The talented and versatile American tenor, Frank Kelley, has performed in concert and opera throughout North America and Europe. His 2014-2015 season includes a return to Florentine Opera in two roles – as Joseph in Carlisle Floyd’s Wuthering Heights and in his stage directing debut for Elmer Gantry; as well as a return to Odyssey Opera in Boston as Victorin in Die Tote Stadt.
Frank Kelley appears on the PBS broadcasts of Peter Sellars’ productions of Le nozze di Figaro and Così fan tutte. He also has long associations with Boston’s premier concert organizations, including multiple performances of Bach Cantatas with Emmanuel Music under the direction of Craig Smith, Christopher Hogwood, and Seiji Ozawa; St. John Passion with the Handel and Haydn Society and the Orquesta Sinfónica Naciónal de Mexico; St. Matthew Passion with Boston Baroque and Emmanuel Music; Handel’s Messiah with the Handel and Haydn Society and Boston Baroque; recitals of Schubert lieder for Emmanuel Music’s Schubert Series; and Weill’s Seven Deadly Sins with the Boston Symphony Orchestra. His other concert appearances include Stravinsky’s Pulcinella Suite with the St. Louis Symphony; Master of Ceremonies in Queen of Spades with the National Symphony Orchestra; and Mendelssohn’s The First Walpurgis Night with Roger Norrington and the Orchestra of St. Luke’s.
Mr. Kelley’s recordings feature him in repertoire spanning ten centuries. They include three Deutsche Harmonia Mundi albums with the ensemble Sequentia: Aquitania, Shining Light, and Saints; a Teldec release of Stravinsky’s Renard with Hugh Wolff and the St. Paul Chamber Orchestra; and Kurt Weill’s Das Kleine Mahagonny with Kent Nagano. His last release was a recording of Robert Aldridge’s Elmer Gantry which received a 2012 Grammy for Best Contemporary Composition as well as Best Engineered Album.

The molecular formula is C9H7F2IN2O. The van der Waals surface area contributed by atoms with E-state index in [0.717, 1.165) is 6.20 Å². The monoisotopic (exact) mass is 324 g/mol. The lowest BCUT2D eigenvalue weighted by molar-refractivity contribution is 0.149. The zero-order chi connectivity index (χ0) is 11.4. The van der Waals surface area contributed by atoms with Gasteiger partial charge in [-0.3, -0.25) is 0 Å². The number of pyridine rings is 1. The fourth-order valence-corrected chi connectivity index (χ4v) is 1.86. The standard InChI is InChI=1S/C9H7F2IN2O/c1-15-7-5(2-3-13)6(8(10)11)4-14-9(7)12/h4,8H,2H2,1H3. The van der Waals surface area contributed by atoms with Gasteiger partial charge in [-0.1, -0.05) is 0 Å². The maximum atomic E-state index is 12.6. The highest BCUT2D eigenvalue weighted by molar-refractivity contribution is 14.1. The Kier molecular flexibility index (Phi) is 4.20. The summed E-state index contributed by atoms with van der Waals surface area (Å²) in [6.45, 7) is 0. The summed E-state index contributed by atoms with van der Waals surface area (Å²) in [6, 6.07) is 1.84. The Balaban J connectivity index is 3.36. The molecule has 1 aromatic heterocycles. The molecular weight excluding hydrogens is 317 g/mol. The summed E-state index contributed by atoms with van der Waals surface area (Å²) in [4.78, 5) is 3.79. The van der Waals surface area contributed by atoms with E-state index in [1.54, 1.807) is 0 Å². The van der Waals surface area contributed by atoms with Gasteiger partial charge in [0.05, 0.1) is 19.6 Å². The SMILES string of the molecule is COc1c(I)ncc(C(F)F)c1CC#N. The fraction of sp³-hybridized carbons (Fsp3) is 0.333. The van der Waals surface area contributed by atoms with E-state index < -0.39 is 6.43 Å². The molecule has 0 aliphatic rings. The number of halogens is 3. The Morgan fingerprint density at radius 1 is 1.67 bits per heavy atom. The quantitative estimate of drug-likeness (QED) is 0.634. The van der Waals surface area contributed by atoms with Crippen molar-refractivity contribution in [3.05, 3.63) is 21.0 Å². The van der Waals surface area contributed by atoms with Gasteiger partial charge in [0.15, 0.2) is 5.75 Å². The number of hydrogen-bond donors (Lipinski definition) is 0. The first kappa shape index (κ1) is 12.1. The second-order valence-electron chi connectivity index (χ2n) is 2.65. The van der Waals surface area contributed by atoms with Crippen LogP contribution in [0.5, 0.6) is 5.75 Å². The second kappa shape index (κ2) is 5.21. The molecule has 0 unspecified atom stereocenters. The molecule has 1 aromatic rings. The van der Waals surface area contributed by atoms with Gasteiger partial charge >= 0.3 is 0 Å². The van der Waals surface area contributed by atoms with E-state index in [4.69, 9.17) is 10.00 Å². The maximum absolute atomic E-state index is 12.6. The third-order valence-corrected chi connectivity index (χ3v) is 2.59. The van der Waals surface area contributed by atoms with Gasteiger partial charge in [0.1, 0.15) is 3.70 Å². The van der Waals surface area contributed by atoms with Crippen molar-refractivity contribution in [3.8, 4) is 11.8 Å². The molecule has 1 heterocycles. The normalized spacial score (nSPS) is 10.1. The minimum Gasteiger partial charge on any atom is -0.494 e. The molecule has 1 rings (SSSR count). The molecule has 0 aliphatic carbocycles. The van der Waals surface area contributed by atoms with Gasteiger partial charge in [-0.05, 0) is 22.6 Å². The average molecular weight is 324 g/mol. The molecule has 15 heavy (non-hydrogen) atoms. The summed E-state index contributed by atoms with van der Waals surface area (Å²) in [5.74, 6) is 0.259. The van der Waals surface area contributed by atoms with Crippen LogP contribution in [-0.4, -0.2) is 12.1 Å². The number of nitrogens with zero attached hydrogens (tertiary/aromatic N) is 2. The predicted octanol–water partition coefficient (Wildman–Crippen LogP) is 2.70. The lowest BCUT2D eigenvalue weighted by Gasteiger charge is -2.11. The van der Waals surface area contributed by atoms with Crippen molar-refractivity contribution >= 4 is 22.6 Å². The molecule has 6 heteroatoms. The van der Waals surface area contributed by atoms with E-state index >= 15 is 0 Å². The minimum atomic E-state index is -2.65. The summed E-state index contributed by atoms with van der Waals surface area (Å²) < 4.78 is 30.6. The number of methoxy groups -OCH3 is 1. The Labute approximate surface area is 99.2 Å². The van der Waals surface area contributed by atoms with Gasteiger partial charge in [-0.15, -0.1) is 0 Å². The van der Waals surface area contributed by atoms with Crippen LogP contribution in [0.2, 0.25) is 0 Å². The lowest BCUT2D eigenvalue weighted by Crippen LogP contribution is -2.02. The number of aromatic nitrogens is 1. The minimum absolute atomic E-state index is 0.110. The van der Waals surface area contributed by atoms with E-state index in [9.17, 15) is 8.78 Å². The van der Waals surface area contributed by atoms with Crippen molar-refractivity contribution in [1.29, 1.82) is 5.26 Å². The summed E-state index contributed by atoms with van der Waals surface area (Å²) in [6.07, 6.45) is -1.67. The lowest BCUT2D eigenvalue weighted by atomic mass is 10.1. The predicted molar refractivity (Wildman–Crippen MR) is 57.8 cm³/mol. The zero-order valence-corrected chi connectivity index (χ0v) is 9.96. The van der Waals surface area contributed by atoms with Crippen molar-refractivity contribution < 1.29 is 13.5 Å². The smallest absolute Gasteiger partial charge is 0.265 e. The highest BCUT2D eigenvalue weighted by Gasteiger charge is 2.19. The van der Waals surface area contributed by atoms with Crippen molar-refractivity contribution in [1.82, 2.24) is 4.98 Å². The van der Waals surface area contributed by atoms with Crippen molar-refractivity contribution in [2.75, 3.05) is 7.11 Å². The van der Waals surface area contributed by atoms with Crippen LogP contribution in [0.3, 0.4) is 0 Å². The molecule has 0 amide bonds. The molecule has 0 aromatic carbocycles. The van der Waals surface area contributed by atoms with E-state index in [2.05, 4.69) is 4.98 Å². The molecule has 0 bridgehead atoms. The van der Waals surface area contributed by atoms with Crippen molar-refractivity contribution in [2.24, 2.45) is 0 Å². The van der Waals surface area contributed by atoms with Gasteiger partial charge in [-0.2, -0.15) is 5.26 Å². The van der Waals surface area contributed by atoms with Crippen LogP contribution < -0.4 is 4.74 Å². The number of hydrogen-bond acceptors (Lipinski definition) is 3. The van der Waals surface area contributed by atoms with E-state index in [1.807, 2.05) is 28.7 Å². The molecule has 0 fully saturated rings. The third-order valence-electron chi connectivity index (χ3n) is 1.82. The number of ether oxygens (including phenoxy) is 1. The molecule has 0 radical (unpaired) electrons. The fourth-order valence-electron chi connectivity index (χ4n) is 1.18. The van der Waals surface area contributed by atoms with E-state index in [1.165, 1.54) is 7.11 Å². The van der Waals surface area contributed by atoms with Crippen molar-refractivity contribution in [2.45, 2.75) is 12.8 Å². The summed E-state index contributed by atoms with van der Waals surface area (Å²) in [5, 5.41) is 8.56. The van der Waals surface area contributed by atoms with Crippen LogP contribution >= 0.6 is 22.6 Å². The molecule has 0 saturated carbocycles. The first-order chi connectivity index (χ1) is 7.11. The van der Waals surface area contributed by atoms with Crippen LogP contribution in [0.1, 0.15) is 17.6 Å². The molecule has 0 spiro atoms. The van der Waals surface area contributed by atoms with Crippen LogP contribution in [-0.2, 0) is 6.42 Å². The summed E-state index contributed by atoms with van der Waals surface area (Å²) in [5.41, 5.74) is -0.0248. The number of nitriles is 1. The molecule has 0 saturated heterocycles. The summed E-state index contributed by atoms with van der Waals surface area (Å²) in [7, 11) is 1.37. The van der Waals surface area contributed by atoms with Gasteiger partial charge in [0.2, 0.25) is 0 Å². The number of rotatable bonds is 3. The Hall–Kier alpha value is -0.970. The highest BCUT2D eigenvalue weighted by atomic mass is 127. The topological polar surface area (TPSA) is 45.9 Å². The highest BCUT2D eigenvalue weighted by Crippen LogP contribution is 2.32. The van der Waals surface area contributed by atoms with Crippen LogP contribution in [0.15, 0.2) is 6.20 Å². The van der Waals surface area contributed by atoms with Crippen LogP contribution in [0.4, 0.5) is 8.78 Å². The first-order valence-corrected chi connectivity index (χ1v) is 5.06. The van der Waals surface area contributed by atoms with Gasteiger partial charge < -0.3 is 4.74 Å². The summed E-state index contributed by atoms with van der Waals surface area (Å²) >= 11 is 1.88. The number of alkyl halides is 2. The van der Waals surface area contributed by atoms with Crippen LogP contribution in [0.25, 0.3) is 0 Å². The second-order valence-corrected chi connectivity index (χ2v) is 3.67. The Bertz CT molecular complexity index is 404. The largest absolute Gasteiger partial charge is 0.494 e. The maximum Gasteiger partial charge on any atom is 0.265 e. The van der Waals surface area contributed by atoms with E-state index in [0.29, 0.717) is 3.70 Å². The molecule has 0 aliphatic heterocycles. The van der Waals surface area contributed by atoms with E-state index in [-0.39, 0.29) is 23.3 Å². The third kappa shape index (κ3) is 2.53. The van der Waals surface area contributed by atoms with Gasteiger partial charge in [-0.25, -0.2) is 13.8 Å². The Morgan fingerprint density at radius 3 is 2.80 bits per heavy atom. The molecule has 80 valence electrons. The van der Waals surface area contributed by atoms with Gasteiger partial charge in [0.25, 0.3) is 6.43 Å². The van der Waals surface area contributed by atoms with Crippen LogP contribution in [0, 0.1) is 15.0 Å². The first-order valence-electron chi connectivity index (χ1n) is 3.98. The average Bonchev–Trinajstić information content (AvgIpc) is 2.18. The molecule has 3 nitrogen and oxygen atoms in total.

Hailed by The New York Times for a voice that is "fully powered and persuasively expressive”, Matthew Worth is quickly becoming the baritone of choice for innovative productions and contemporary works on the operatic leading edge. Last season, he created the title role in the world premiere of JFK with Fort Worth Opera. Opera News praised, “In appearance and voice, Matthew Worth, as JFK, has the All-American charisma and power you expect from a twentieth-century president.” This season he will lead another highly anticipated world premiere with Beth Morrison Projects as the Young Monk in Scott Wheeler’s Naga – part of Cerise Jacobs' epic Ouroboros Trilogy.
Also lauded for his work in the standard operatic repertoire, Matthew’s Guglielmo (Così fan tutte) was deemed “vocally impeccable…open and incisive” by the Boston Classical Review. Other notable roles include Figaro (Il barbiere di Siviglia), Mercutio (Roméo et Juliette), Valentin (Faust), Harlequin (Ariadne auf Naxos), and Tarquinius (The Rape of Lucretia). He has performed leading roles at Santa Fe Opera, Lyric Opera of Chicago, Washington National Opera, Castleton Festival, Tanglewood Festival, Pittsburgh Opera, Boston Lyric Opera, and Opera Theatre of Saint Louis, under such luminary conductors as James Levine, Lorin Maazel, and Sir Andrew Davis.
Matthew is a committed recitalist and active concert soloist. He performed Schumann’s Dichterliebe and Mahler’s Songs of a Wayfarer with the Santa Fe Chamber Music Festival, and was praised by The New York Times as “simply superb, singing with exquisite sensitivity”. Matthew made his Carnegie Hall debut in Brahms' Ein deutsches Requiem under James DePriest while still a student at the Juilliard Opera Center. He made his Alice Tully Hall debut with the Richmond Choral Society in Carmina Burana and has since been featured in concerts with the Atlanta Symphony, the Philadelphia Orchestra and the Boston Pops Orchestra, and has performed with conductors Donald Runnicles, Robert Spano and James Conlon.